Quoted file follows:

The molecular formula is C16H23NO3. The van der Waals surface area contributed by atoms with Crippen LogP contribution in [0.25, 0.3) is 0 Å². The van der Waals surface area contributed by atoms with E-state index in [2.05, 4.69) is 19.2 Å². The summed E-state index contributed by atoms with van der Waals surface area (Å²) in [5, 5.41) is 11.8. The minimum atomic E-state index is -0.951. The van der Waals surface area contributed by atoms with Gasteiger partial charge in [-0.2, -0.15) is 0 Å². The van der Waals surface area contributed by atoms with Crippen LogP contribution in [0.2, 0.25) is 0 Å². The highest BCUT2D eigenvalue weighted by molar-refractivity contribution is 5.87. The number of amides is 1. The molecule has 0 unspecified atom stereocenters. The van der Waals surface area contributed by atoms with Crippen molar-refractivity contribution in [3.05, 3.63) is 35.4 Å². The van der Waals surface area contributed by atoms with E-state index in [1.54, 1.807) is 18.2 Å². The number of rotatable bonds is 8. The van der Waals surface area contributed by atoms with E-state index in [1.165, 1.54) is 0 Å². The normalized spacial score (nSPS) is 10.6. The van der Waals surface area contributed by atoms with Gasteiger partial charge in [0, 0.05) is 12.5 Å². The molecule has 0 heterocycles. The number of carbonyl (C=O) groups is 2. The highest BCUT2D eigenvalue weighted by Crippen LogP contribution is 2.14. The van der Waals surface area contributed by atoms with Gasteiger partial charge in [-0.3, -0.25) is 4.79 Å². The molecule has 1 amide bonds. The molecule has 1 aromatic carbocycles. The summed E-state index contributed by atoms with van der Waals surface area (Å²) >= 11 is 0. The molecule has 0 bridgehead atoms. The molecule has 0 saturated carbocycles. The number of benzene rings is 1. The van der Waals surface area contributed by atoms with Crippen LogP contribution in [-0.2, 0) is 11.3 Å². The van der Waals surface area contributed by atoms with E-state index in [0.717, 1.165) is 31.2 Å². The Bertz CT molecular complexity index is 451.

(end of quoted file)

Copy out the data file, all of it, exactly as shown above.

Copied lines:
The molecular formula is C16H23NO3. The van der Waals surface area contributed by atoms with Crippen LogP contribution in [0.25, 0.3) is 0 Å². The van der Waals surface area contributed by atoms with E-state index in [2.05, 4.69) is 19.2 Å². The summed E-state index contributed by atoms with van der Waals surface area (Å²) in [5, 5.41) is 11.8. The minimum atomic E-state index is -0.951. The van der Waals surface area contributed by atoms with Gasteiger partial charge in [-0.2, -0.15) is 0 Å². The van der Waals surface area contributed by atoms with Crippen LogP contribution in [0.2, 0.25) is 0 Å². The highest BCUT2D eigenvalue weighted by molar-refractivity contribution is 5.87. The number of amides is 1. The molecule has 0 unspecified atom stereocenters. The van der Waals surface area contributed by atoms with Crippen molar-refractivity contribution in [3.05, 3.63) is 35.4 Å². The van der Waals surface area contributed by atoms with E-state index in [1.54, 1.807) is 18.2 Å². The number of rotatable bonds is 8. The van der Waals surface area contributed by atoms with E-state index in [1.165, 1.54) is 0 Å². The normalized spacial score (nSPS) is 10.6. The van der Waals surface area contributed by atoms with Gasteiger partial charge in [0, 0.05) is 12.5 Å². The molecule has 0 heterocycles. The number of carbonyl (C=O) groups is 2. The highest BCUT2D eigenvalue weighted by Crippen LogP contribution is 2.14. The van der Waals surface area contributed by atoms with Gasteiger partial charge in [-0.3, -0.25) is 4.79 Å². The molecule has 1 amide bonds. The molecule has 1 aromatic carbocycles. The summed E-state index contributed by atoms with van der Waals surface area (Å²) >= 11 is 0. The molecule has 0 bridgehead atoms. The molecule has 0 saturated carbocycles. The number of benzene rings is 1. The van der Waals surface area contributed by atoms with Crippen LogP contribution in [-0.2, 0) is 11.3 Å². The van der Waals surface area contributed by atoms with E-state index in [0.717, 1.165) is 31.2 Å². The Bertz CT molecular complexity index is 451.